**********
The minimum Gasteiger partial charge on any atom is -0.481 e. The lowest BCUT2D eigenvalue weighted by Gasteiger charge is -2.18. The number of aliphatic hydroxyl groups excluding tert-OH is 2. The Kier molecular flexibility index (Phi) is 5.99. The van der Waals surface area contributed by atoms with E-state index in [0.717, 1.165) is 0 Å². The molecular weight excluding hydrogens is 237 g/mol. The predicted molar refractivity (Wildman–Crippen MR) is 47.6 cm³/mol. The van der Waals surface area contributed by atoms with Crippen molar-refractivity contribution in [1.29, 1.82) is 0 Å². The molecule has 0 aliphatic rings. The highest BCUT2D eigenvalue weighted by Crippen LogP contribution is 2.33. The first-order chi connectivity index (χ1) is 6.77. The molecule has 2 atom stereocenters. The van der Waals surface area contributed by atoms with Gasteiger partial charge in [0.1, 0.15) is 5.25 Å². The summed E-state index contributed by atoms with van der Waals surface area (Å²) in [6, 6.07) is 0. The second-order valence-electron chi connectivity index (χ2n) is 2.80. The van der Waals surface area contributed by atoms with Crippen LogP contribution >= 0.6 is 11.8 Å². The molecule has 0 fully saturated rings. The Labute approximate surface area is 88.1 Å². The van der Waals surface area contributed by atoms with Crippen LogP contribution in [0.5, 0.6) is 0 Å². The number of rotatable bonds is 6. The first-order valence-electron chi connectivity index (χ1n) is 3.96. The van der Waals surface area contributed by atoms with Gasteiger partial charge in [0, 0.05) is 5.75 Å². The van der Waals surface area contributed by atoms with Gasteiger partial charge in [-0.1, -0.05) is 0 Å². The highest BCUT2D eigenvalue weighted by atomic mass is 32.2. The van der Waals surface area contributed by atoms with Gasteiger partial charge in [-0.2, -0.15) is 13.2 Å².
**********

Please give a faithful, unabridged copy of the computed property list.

The minimum Gasteiger partial charge on any atom is -0.481 e. The lowest BCUT2D eigenvalue weighted by Gasteiger charge is -2.18. The number of aliphatic hydroxyl groups excluding tert-OH is 2. The Kier molecular flexibility index (Phi) is 5.99. The van der Waals surface area contributed by atoms with E-state index in [0.717, 1.165) is 0 Å². The molecular weight excluding hydrogens is 237 g/mol. The predicted molar refractivity (Wildman–Crippen MR) is 47.6 cm³/mol. The van der Waals surface area contributed by atoms with Crippen molar-refractivity contribution in [1.29, 1.82) is 0 Å². The molecule has 0 aliphatic rings. The highest BCUT2D eigenvalue weighted by Crippen LogP contribution is 2.33. The first-order chi connectivity index (χ1) is 6.77. The molecule has 2 atom stereocenters. The van der Waals surface area contributed by atoms with Gasteiger partial charge in [0.1, 0.15) is 5.25 Å². The summed E-state index contributed by atoms with van der Waals surface area (Å²) in [6, 6.07) is 0. The second-order valence-electron chi connectivity index (χ2n) is 2.80. The van der Waals surface area contributed by atoms with Crippen LogP contribution >= 0.6 is 11.8 Å². The molecule has 0 fully saturated rings. The Labute approximate surface area is 88.1 Å². The van der Waals surface area contributed by atoms with Crippen LogP contribution in [0.5, 0.6) is 0 Å². The number of rotatable bonds is 6. The first-order valence-electron chi connectivity index (χ1n) is 3.96. The van der Waals surface area contributed by atoms with Gasteiger partial charge in [0, 0.05) is 5.75 Å². The van der Waals surface area contributed by atoms with Gasteiger partial charge in [-0.1, -0.05) is 0 Å². The highest BCUT2D eigenvalue weighted by atomic mass is 32.2. The van der Waals surface area contributed by atoms with Gasteiger partial charge in [-0.2, -0.15) is 13.2 Å².